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      What are some myths about driving in ice and snow?

      A new traffic safety campaign is encouraging Upper Peninsula drivers to slow down in snow or icy driving conditions. The campaign is sponsored by the Michigan Office of Highway Safety Planning and is supported with federal traffic safety funds.

      The effort includes radio and TV public service announcements and flyers. The ads can be viewed at

      At a kick-off for the campaign on Tuesday, officials said it is most important for drivers to allow extra time for travel and to keep up on their vehicle maintenance. Jamie Dolan, the regional director of the Michigan Office of Highway Safety Planning, said a focus of the campaign is telling drivers that snow and ice actually aren't the cause of most crashes in winter.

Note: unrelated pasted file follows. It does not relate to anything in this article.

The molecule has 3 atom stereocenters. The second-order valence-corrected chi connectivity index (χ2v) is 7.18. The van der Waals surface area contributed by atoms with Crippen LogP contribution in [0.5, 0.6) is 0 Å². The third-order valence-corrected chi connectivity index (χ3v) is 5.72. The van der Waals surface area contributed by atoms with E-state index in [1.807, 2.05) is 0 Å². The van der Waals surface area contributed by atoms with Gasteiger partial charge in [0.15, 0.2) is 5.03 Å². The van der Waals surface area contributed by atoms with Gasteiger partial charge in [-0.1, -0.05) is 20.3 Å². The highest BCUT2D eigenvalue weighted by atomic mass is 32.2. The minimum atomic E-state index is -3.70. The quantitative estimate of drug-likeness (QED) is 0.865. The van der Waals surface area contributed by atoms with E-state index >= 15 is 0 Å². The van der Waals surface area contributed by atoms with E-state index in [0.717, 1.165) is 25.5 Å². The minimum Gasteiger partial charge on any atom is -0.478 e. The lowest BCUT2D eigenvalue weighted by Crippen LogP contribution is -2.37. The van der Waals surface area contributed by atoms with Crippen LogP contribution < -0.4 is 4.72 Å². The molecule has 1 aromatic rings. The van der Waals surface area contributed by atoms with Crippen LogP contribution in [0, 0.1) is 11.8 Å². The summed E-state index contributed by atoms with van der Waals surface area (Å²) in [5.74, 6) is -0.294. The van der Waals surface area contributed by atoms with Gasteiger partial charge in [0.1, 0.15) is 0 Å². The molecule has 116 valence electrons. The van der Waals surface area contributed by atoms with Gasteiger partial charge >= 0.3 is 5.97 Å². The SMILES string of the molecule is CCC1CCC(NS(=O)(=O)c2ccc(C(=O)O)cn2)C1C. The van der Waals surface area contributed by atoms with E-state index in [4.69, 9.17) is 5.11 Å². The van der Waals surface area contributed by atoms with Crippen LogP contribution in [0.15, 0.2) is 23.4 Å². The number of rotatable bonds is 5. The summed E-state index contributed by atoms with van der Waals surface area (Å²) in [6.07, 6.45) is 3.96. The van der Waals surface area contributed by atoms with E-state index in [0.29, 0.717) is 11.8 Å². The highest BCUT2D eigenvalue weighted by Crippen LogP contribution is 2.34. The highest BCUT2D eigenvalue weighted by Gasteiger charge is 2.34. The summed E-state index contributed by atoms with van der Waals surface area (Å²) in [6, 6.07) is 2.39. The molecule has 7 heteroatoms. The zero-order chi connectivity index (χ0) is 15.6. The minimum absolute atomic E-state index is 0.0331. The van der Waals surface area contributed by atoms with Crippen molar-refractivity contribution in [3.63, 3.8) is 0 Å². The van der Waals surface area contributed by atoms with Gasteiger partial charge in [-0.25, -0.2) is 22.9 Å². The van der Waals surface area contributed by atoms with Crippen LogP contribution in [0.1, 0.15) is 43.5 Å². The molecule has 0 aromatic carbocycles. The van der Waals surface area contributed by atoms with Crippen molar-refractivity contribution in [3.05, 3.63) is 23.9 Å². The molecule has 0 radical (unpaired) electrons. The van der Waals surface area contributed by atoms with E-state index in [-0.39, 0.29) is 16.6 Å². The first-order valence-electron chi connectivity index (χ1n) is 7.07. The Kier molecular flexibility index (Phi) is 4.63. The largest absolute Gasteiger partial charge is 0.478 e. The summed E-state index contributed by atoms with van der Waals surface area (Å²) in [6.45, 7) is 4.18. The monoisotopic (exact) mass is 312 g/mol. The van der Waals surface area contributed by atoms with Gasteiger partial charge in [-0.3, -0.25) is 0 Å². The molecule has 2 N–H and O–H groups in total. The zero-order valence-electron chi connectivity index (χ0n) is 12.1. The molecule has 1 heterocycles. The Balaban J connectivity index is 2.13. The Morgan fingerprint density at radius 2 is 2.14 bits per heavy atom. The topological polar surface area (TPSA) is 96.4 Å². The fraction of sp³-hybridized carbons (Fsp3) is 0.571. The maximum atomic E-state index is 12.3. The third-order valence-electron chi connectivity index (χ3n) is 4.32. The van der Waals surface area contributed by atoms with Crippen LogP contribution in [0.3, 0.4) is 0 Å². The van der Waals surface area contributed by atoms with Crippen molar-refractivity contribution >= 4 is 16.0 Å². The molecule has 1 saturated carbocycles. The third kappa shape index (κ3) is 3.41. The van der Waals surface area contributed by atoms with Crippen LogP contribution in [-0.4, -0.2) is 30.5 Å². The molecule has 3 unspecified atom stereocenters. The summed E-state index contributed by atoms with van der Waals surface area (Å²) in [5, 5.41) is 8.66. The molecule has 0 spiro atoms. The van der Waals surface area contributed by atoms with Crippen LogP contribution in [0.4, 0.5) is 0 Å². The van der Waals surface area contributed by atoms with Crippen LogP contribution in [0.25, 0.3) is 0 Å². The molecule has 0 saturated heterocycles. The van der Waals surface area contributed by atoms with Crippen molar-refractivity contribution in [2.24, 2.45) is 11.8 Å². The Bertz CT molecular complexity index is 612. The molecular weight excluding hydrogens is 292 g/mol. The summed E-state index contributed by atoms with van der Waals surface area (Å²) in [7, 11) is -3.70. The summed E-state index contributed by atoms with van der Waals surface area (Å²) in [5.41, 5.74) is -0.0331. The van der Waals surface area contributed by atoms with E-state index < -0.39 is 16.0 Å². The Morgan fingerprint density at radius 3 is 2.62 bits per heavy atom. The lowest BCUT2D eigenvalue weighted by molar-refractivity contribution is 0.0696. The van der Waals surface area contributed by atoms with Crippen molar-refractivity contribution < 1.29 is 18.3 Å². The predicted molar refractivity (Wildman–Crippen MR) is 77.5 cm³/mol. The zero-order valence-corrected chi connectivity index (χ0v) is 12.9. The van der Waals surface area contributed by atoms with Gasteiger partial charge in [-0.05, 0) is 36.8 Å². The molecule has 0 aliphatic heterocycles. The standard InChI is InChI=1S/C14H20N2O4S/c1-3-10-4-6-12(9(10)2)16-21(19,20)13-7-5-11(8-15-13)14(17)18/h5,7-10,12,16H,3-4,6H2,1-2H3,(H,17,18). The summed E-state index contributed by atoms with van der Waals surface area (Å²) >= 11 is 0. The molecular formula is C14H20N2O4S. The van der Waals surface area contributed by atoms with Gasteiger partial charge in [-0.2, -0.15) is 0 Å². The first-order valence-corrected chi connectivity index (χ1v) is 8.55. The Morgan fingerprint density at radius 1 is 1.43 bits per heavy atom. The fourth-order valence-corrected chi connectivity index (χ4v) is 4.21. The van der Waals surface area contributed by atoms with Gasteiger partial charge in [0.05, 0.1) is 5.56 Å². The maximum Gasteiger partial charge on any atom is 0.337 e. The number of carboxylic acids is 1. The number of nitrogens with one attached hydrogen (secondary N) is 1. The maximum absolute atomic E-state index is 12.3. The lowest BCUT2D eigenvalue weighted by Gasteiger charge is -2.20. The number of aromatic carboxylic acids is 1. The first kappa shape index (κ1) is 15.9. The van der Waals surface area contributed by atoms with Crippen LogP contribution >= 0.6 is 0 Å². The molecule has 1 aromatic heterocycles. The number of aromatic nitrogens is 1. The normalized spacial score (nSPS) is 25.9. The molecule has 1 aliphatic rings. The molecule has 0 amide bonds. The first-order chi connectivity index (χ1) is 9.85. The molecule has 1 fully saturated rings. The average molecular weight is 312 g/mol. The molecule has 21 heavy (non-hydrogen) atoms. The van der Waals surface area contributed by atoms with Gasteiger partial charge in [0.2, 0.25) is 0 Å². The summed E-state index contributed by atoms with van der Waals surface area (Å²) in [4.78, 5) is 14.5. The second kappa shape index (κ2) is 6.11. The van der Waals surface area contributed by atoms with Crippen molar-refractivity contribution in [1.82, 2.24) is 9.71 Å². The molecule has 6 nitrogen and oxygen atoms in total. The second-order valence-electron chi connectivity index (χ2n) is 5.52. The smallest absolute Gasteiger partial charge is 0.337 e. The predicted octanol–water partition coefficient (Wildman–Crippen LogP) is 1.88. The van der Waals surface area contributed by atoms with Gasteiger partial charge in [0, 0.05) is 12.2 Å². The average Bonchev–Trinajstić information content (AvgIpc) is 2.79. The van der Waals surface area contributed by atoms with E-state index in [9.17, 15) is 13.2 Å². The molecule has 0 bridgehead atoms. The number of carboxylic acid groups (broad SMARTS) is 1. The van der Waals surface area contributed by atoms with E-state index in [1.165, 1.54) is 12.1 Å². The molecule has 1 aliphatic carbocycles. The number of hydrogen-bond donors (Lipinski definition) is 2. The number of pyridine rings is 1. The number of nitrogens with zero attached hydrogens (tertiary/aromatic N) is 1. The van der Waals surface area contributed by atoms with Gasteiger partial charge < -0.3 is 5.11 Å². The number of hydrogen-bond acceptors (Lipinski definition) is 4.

"But the reality is that it's the driver who's driving too fast for the conditions at the time," said Dolan.

      Jim Leist, of Whistler's Garage and Towing Company, said making sure your car has plenty of gas is very important.

      "Cruise control really should be avoided unless you're driving on very clear roads, but even then you don't know about black ice," said Leist.

      Officials are also reminding drivers that roads are most slippery when the thermometer hovers around freezing. They also recommend giving yourself ten extra car lengths to stop in snowy or icy weather.

      A five-year review of U.P. crash statistics indicated that men and women are equally involved in winter weather crashes, most crashes involve drivers 41 and older, and weather-related crashes are focused in Houghton, Marquette and Alger counties.

      Drivers can always check the road conditions through the Michigan State Police web site.

      These numbers below also provide road condition updates:

      1-800-381-8477 - Michigan State Police ext. 71-800-411-4823 - AAA of Michigan1-866-511-9472 - AAA of Wisconsin